Today, the preservation of perishable food is still a challenge for the food industry. For this reason, new strategies able to extend the shelf-life of food and, at the same time, preserve their organoleptic properties must be developed. Moreover, the fight against the climate change is, nowadays, one of the main concerns in the UE. In order to progressively reduce the emission of greenhouse gases, Spain demands global energy savings in the industry. Therefore, new technologies for food preservation should reduce energy requirements and be environmentally friendly. Hyperbaric storage could be one of these new technologies. This preservation method consists in storing food under pressure (25-200 MPa), either at room or at low temperature, for time periods of some days, weeks, or even months. In hyperbaric storage, pressure is intended to be used as the key limiting factor for microbial growth, just like low temperature in conventional refrigeration. Therefore, during hyperbaric storage, cold requirements can be reduced to a minimum and this could imply substantial energy savings. Several studies in the literature show that hyperbaric storage could offer interesting advantages for food preservation. However, to gain these benefits, the storage conditions should be previously optimized because, depending on the product and the pressure and temperature applied, important quality degradation can also occur in the product. Unfortunately, up to now, studies in the literature have only examined a few food products and isolated pressure and temperature conditions.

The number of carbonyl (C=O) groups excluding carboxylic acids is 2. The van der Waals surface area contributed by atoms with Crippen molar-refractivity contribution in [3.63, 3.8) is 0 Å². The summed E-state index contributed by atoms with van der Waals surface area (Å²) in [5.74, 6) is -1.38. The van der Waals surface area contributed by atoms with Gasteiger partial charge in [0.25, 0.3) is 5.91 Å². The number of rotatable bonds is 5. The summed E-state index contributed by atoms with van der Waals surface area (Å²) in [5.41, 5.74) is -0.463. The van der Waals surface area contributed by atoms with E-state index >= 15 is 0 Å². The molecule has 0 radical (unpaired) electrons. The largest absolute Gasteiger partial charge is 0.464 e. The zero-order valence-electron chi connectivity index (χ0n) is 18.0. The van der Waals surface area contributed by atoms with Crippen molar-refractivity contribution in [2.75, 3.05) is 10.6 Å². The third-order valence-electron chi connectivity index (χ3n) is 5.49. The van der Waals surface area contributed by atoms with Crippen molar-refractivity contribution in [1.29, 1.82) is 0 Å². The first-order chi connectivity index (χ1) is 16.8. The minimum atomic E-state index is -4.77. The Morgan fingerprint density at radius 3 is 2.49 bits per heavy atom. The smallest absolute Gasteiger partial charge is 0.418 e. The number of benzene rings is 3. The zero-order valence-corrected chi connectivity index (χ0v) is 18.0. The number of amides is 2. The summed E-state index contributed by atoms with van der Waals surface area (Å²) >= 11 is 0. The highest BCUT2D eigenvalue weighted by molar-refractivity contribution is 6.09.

DESCRIPTION OF YOUR ORGANISATION:
The Spanish National Research Council (CSIC) is the largest public institution dedicated to research in Spain. According to its Statute (article 4), its mission is ‘to foster, coordinate, develop and promote scientific and technological research, of a multidisciplinary nature, in order to contribute to advancing knowledge and economic, social and cultural development, as well as to train staff and advise public and private entities on this matter’. With over 15,000 staff, CSIC generates approximately 20% of all scientific production in the country. Its activity is arranged around eight major scientific-technical areas that cover most of human knowledge. Food Science and Technology is one of these areas and it gathers the activity of eight research centers and institutes spread across different autonomous regions.
Emerging technologies for food preservation: high pressure treatment, hyperbaric storage, freezing with magnetic fields
The Partnership for Research and Innovation in the Mediterranean Area will devise new R&I approaches to improve water availability and sustainable agriculture production in a region heavily distressed by climate change, urbanisation and population growth